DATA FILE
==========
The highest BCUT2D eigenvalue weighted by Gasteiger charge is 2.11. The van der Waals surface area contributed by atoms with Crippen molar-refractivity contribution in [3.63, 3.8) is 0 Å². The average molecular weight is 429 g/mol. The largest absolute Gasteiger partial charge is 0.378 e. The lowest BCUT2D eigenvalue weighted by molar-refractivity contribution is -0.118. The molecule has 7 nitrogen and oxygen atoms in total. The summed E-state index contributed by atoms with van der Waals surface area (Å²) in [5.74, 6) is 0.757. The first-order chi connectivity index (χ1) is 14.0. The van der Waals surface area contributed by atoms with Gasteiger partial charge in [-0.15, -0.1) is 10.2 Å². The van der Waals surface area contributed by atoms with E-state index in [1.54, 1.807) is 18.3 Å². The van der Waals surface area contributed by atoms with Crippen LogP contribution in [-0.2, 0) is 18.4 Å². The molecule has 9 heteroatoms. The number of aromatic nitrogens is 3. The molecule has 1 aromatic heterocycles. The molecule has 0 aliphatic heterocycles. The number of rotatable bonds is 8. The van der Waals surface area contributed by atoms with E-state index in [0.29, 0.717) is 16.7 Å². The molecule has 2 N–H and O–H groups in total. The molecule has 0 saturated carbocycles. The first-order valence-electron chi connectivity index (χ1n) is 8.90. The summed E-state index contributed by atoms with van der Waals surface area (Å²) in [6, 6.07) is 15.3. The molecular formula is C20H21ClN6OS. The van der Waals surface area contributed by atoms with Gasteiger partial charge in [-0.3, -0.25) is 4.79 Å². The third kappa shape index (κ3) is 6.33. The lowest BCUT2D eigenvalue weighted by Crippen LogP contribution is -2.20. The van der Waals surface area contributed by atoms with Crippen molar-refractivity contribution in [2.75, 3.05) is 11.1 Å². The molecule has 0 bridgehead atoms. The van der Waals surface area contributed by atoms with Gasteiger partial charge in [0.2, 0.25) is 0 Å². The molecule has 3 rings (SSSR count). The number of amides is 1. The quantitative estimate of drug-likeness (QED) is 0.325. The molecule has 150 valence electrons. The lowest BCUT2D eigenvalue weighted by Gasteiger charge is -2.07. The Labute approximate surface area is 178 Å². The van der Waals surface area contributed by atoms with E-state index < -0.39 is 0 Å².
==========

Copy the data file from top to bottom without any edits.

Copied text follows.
The highest BCUT2D eigenvalue weighted by Gasteiger charge is 2.11. The van der Waals surface area contributed by atoms with Crippen molar-refractivity contribution in [3.63, 3.8) is 0 Å². The average molecular weight is 429 g/mol. The largest absolute Gasteiger partial charge is 0.378 e. The lowest BCUT2D eigenvalue weighted by molar-refractivity contribution is -0.118. The molecule has 7 nitrogen and oxygen atoms in total. The summed E-state index contributed by atoms with van der Waals surface area (Å²) in [5.74, 6) is 0.757. The first-order chi connectivity index (χ1) is 14.0. The van der Waals surface area contributed by atoms with Gasteiger partial charge in [-0.15, -0.1) is 10.2 Å². The van der Waals surface area contributed by atoms with E-state index in [1.54, 1.807) is 18.3 Å². The van der Waals surface area contributed by atoms with Crippen LogP contribution in [-0.2, 0) is 18.4 Å². The molecule has 9 heteroatoms. The number of aromatic nitrogens is 3. The molecule has 1 aromatic heterocycles. The molecule has 0 aliphatic heterocycles. The number of rotatable bonds is 8. The van der Waals surface area contributed by atoms with E-state index in [0.29, 0.717) is 16.7 Å². The molecule has 2 N–H and O–H groups in total. The molecule has 0 saturated carbocycles. The first-order valence-electron chi connectivity index (χ1n) is 8.90. The summed E-state index contributed by atoms with van der Waals surface area (Å²) in [6, 6.07) is 15.3. The molecular formula is C20H21ClN6OS. The van der Waals surface area contributed by atoms with Gasteiger partial charge in [-0.3, -0.25) is 4.79 Å². The third kappa shape index (κ3) is 6.33. The lowest BCUT2D eigenvalue weighted by Crippen LogP contribution is -2.20. The van der Waals surface area contributed by atoms with Crippen molar-refractivity contribution in [2.75, 3.05) is 11.1 Å². The molecule has 0 bridgehead atoms. The van der Waals surface area contributed by atoms with Gasteiger partial charge in [0.2, 0.25) is 0 Å². The molecule has 3 rings (SSSR count). The number of amides is 1. The quantitative estimate of drug-likeness (QED) is 0.325. The molecule has 150 valence electrons. The lowest BCUT2D eigenvalue weighted by Gasteiger charge is -2.07. The Labute approximate surface area is 178 Å². The van der Waals surface area contributed by atoms with E-state index < -0.39 is 0 Å².